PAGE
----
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  2. I feel like this explains so much about how I learn. I've never been good at memorizing and reciting facts, but I've always seemed to have these big "jumps" of insight into things. Sometimes it happens right away, sometimes it doesn't happen until the pieces come together.

    For instance: for a long time, I figured I was kinda "meh" as a musician. I was in band and jazz band in junior high and high school and the practice techniques and focus on memorized theory never really stuck for me or translated easily into my playing. I didn't get how to solo, and attempts to explain it to me as "you're just playing the notes in the key you're in" didn't work because I couldn't remember what notes were in key without thinking about it (couldn't hold it in working memory) which stopped me from simply feeling the music. Years later after not having those methodical memory-based techniques being my goto for theory (because I started to play around with it in a totally unstructured way on guitar and piano), and after picking up guitar seriously again, I'm finding it just starting to click. I remember things in terms of patterns - things I can map visually onto the fretboard. If I need to figure out a scale I can walk through it note by note (and sort of register it by ear), but then I immediately start looking for patterns in it and those are what stick. Once I've got that, I'm just playing with patterns on top of patterns and I'm adding feel and character into them. It feels much more organic to me.

    ReplyDelete
  3. I feel like this explains so much about how I learn. I've never been good at memorizing and reciting facts, but I've always seemed to have these big "jumps" of insight into things. Sometimes it happens right away, sometimes it doesn't happen until the pieces come together.

    For instance: for a long time, I figured I was kinda "meh" as a musician. I was in band and jazz band in junior high and high school and the practice techniques and focus on memorized theory never really stuck for me or translated easily into my playing. I didn't get how to solo, and attempts to explain it to me as "you're just playing the notes in the key you're in" didn't work because I couldn't remember what notes were in key without thinking about it (couldn't hold it in working memory) which stopped me from simply feeling the music. Years later after not having those methodical memory-based techniques being my goto for theory (because I started to play around with it in a totally unstructured way on guitar and piano), and after picking up guitar seriously again, I'm finding it just starting to click. I remember things in terms of patterns - things I can map visually onto the fretboard. If I need to figure out a scale I can walk through it note by note (and sort of register it by ear), but then I immediately start looking for patterns in it and those are what stick. Once I've got that, I'm just playing with patterns on top of patterns and I'm adding feel and character into them. It feels much more organic to me.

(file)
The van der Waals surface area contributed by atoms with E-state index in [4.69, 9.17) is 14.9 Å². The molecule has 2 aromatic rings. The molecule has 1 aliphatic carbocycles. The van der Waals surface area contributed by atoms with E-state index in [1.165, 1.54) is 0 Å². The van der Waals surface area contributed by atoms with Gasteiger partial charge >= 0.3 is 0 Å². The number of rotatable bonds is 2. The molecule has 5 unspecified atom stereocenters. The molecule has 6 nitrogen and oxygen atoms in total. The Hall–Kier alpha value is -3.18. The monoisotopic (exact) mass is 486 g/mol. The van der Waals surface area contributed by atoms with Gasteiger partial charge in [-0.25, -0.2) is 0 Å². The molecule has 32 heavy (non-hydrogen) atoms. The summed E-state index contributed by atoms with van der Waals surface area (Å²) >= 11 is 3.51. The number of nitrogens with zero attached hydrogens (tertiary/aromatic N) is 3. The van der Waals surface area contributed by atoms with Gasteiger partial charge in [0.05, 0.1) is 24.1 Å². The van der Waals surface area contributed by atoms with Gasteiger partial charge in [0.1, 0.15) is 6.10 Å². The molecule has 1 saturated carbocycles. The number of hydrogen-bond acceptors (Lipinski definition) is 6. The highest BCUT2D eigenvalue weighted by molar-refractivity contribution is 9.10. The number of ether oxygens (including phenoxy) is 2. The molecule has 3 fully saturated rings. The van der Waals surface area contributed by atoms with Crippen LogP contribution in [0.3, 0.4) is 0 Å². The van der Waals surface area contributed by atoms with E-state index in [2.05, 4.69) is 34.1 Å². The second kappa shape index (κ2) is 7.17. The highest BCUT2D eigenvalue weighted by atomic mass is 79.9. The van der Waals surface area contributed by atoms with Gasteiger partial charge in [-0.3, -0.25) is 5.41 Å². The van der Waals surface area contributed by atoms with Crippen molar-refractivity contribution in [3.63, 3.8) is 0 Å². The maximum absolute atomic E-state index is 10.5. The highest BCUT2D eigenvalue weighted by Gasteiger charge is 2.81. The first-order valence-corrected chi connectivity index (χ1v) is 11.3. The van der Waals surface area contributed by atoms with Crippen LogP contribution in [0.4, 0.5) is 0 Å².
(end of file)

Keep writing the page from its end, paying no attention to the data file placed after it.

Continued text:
ReplyDelete